mentioned
in
the
Odyssey are jobs that
the Ancient Greeks
actually had: sailors,
sailors, traders, pirates
and
shepherds.
Odysseus and his men are sailors and soldiers. But when
they steal from the people of Thrace and from the cyclops, they are pirates. The shepherds cyclops ask
Odysseus if his men are traders or pirates. Thus, this myth reflects much about the land and sea and
foods and jobs of Ancient Greece. (Homer's Odyssey)
Greek Inventions: The earliest walls in Ancient
Greece were made of citadel and were product heavy
protection. The walls were perfectly buttressed with its
neighboring block that weighed up to 10 tons. One
invention that the Mycenaeans invented is the corbell
arch, one of the first arches that was in Mycenae, the
town of the Mycenaeans was called The Lion’s Gate.
The Lion’s Gate was an arch that was built up with
stones and the stones had counterweights on them for
them to stay. In the island of Samos there was another
invention made, the tunnel. The tunnel came along
when the people of Samos needed water, but there was a mountain in the way called Mt. Castro.
This is when Eupalinos came along, the engineer of Polycrates who ruled Samos wanted to build an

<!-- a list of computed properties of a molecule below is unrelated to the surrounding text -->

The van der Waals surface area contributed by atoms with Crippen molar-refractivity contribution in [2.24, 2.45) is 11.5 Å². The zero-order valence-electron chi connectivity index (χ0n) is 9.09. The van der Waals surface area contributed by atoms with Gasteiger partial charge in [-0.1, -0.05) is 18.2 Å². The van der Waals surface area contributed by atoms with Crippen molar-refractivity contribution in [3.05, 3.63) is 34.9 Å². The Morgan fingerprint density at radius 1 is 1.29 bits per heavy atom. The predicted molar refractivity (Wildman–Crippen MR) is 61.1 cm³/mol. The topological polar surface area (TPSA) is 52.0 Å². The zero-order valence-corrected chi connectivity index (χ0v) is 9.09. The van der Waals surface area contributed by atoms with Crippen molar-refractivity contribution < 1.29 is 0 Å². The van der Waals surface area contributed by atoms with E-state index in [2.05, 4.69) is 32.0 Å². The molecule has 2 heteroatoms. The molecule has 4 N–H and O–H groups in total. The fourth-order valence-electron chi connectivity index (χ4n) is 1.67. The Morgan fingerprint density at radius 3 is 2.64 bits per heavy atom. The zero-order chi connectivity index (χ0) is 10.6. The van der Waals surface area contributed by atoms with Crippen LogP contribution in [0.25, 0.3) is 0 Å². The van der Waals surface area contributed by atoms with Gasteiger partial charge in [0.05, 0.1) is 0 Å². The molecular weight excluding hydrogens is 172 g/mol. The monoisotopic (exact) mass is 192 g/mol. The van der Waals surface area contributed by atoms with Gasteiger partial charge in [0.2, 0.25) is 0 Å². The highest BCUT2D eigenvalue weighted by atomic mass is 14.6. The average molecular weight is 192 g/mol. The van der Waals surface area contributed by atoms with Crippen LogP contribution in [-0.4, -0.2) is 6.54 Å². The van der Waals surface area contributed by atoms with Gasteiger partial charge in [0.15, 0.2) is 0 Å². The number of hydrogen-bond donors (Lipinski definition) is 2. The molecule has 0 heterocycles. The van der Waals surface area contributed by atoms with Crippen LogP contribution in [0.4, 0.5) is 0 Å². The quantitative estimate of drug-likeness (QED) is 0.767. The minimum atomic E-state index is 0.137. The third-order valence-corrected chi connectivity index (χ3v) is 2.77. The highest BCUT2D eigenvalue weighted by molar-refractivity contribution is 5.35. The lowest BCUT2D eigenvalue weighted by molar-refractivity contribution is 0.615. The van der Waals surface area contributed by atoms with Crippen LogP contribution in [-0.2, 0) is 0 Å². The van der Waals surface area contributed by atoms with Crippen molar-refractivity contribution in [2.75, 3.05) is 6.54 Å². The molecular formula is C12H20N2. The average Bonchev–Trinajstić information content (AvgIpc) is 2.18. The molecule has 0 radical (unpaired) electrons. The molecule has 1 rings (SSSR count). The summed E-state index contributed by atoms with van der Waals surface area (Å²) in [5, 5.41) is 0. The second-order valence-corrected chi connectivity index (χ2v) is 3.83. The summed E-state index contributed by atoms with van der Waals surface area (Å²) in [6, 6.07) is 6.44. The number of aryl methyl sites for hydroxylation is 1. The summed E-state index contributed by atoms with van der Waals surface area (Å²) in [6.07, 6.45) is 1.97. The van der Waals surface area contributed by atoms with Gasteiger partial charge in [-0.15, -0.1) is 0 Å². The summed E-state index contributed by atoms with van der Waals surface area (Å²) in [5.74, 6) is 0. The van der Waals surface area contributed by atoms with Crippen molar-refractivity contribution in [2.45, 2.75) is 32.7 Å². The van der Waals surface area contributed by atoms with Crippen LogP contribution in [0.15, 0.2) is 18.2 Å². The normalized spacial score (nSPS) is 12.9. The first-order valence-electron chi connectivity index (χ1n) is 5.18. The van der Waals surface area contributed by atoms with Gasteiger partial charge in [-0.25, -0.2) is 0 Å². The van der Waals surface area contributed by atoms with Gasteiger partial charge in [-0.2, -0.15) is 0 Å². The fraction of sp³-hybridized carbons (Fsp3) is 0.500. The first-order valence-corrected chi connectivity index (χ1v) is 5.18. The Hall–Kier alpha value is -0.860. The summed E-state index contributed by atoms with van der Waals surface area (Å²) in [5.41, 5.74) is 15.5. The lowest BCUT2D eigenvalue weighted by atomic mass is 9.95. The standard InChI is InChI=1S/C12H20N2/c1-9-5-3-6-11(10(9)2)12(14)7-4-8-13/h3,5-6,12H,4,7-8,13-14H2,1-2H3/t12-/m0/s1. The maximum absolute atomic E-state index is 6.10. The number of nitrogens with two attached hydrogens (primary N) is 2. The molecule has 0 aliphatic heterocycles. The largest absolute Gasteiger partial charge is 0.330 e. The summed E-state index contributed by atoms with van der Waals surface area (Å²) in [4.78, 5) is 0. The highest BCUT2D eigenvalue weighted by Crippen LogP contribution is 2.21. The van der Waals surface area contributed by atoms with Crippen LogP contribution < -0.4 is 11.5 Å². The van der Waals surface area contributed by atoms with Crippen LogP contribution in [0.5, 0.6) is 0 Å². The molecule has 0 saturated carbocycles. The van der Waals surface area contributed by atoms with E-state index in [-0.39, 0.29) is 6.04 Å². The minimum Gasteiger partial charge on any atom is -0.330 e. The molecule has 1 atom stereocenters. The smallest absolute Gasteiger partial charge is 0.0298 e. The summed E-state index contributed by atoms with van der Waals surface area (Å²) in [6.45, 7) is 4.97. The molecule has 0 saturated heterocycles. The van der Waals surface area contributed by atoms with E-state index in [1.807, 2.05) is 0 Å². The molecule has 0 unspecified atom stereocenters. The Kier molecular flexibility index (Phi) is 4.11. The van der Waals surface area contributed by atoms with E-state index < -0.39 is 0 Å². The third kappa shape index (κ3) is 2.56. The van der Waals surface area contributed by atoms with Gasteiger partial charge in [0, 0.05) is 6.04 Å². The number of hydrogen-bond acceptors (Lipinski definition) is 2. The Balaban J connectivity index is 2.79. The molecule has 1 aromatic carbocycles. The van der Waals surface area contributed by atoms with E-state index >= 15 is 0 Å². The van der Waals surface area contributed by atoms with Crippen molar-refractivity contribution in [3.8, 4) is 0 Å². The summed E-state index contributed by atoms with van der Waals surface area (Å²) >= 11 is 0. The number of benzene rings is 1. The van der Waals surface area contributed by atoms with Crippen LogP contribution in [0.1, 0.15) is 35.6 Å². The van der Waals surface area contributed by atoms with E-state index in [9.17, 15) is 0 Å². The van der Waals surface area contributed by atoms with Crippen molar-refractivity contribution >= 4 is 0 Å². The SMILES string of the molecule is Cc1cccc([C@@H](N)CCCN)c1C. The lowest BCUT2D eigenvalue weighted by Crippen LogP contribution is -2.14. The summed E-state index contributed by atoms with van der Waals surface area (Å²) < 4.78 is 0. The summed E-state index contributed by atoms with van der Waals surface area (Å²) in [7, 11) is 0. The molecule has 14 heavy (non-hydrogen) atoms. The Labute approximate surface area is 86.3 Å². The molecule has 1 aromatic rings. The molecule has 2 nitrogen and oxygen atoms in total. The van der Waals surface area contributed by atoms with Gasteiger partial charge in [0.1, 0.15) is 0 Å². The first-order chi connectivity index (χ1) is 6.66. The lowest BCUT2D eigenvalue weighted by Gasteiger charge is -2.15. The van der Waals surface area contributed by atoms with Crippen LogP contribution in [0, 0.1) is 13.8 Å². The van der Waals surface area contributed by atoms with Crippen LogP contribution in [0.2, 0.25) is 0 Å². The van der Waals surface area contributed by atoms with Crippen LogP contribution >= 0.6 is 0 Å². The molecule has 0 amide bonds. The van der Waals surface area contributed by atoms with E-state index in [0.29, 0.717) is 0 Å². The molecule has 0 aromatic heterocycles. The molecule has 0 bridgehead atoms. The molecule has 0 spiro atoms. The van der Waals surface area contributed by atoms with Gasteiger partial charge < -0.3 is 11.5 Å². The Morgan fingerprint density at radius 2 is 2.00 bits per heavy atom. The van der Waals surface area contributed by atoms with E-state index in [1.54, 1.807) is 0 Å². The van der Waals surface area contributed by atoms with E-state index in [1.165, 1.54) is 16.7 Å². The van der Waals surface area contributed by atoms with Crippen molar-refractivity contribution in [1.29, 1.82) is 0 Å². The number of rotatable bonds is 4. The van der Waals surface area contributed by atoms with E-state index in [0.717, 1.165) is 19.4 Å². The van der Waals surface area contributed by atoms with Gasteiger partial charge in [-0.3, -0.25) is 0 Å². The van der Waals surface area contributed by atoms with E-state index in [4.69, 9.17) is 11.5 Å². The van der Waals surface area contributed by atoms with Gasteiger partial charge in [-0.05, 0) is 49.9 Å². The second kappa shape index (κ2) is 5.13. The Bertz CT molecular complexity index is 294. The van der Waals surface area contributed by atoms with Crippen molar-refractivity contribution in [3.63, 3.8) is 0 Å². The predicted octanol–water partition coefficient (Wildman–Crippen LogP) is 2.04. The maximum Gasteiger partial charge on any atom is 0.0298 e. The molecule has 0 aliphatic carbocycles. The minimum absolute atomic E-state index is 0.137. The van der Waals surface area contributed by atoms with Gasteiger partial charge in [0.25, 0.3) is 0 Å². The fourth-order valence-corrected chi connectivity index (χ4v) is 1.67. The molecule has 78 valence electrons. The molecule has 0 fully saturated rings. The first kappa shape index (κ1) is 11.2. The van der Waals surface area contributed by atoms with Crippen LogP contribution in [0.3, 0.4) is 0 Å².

aqueduct, but they couldn’t build
one around the mountain. After
they figured out this Eupalinos and
his men dug in to the mountain to
make a tunnel, an aqueduct in the
mountain. Later a man named
Pericles, the leader of Athens came
along and decided to build on top of
the acropolis. Him and his men
decided to build a Parthenon, it
would be very expensive, 30 million
drachmas or billions of dollars.
30,000 tons of marble were
gathered to make the Parthenon
which would have eight columns on
the front and 17 columns on the
sides. The columns would not be
made in whole form, but they
would be made with 11 blocks stacked on top of each other with a pulley crane. Finally, the blocks
would be held together by metal hooks. (Engineering an Empire)
Greek Trading Ship:
http://blogs.oswaltacademy.org/groups/navarro/wiki/1d59c/images/__thumbs__/8fb71.jpg
Olive oil: http://ancientstandard.com/images2/oliveoil.jpg
Ivory: trade: http://awf.org/blog/wp-content/uploads/2009/04/ivory-bust-1.jpg
Ancient Greek Jewelry: trade: http://www.ancienttouch.com/236.jpg
Acropolis: http://media.web.britannica.com/eb-media/23/61023-004-498BEA62.jpg
Polis: http://www.greece-athens.com/places_images/1.jpg